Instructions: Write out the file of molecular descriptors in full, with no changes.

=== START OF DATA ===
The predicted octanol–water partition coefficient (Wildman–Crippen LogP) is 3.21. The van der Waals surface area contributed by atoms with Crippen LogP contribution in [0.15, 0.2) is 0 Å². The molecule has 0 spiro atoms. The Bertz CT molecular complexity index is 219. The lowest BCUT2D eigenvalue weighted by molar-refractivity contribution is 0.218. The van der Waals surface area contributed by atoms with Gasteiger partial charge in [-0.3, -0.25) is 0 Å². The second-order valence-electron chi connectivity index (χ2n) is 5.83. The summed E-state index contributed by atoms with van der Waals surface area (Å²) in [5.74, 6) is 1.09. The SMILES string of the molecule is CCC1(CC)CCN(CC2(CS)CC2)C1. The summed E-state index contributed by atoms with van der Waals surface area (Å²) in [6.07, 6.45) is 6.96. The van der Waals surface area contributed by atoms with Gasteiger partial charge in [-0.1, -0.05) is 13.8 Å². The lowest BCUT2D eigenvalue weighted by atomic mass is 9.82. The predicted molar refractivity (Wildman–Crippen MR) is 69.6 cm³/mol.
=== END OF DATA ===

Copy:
The predicted octanol–water partition coefficient (Wildman–Crippen LogP) is 3.21. The van der Waals surface area contributed by atoms with Crippen LogP contribution in [0.15, 0.2) is 0 Å². The molecule has 0 spiro atoms. The Bertz CT molecular complexity index is 219. The lowest BCUT2D eigenvalue weighted by molar-refractivity contribution is 0.218. The van der Waals surface area contributed by atoms with Gasteiger partial charge in [-0.3, -0.25) is 0 Å². The second-order valence-electron chi connectivity index (χ2n) is 5.83. The summed E-state index contributed by atoms with van der Waals surface area (Å²) in [5.74, 6) is 1.09. The SMILES string of the molecule is CCC1(CC)CCN(CC2(CS)CC2)C1. The summed E-state index contributed by atoms with van der Waals surface area (Å²) in [6.07, 6.45) is 6.96. The van der Waals surface area contributed by atoms with Gasteiger partial charge in [-0.1, -0.05) is 13.8 Å². The lowest BCUT2D eigenvalue weighted by atomic mass is 9.82. The predicted molar refractivity (Wildman–Crippen MR) is 69.6 cm³/mol.